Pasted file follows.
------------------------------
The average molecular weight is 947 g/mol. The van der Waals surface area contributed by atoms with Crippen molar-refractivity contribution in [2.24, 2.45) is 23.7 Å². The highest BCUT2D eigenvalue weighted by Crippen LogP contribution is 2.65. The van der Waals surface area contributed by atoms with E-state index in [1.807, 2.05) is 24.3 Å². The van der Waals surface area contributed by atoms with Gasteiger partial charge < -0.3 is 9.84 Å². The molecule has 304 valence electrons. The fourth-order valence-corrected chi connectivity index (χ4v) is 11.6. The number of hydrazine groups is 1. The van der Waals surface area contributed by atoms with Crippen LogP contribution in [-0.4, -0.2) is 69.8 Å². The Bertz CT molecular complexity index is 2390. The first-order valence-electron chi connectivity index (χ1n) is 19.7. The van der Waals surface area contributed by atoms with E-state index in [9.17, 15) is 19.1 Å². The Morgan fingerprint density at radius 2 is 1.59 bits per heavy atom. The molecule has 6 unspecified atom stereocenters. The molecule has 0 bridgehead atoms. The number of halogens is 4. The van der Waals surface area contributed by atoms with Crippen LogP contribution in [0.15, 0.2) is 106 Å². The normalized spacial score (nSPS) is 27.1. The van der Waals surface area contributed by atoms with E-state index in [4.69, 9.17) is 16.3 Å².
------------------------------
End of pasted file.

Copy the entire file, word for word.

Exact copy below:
The average molecular weight is 947 g/mol. The van der Waals surface area contributed by atoms with Crippen molar-refractivity contribution in [2.24, 2.45) is 23.7 Å². The highest BCUT2D eigenvalue weighted by Crippen LogP contribution is 2.65. The van der Waals surface area contributed by atoms with E-state index in [1.807, 2.05) is 24.3 Å². The van der Waals surface area contributed by atoms with Gasteiger partial charge < -0.3 is 9.84 Å². The molecule has 304 valence electrons. The fourth-order valence-corrected chi connectivity index (χ4v) is 11.6. The number of hydrazine groups is 1. The van der Waals surface area contributed by atoms with Crippen LogP contribution in [-0.4, -0.2) is 69.8 Å². The Bertz CT molecular complexity index is 2390. The first-order valence-electron chi connectivity index (χ1n) is 19.7. The van der Waals surface area contributed by atoms with E-state index in [9.17, 15) is 19.1 Å². The Morgan fingerprint density at radius 2 is 1.59 bits per heavy atom. The molecule has 6 unspecified atom stereocenters. The molecule has 0 bridgehead atoms. The number of halogens is 4. The van der Waals surface area contributed by atoms with Crippen LogP contribution in [0.15, 0.2) is 106 Å². The normalized spacial score (nSPS) is 27.1. The van der Waals surface area contributed by atoms with E-state index in [4.69, 9.17) is 16.3 Å².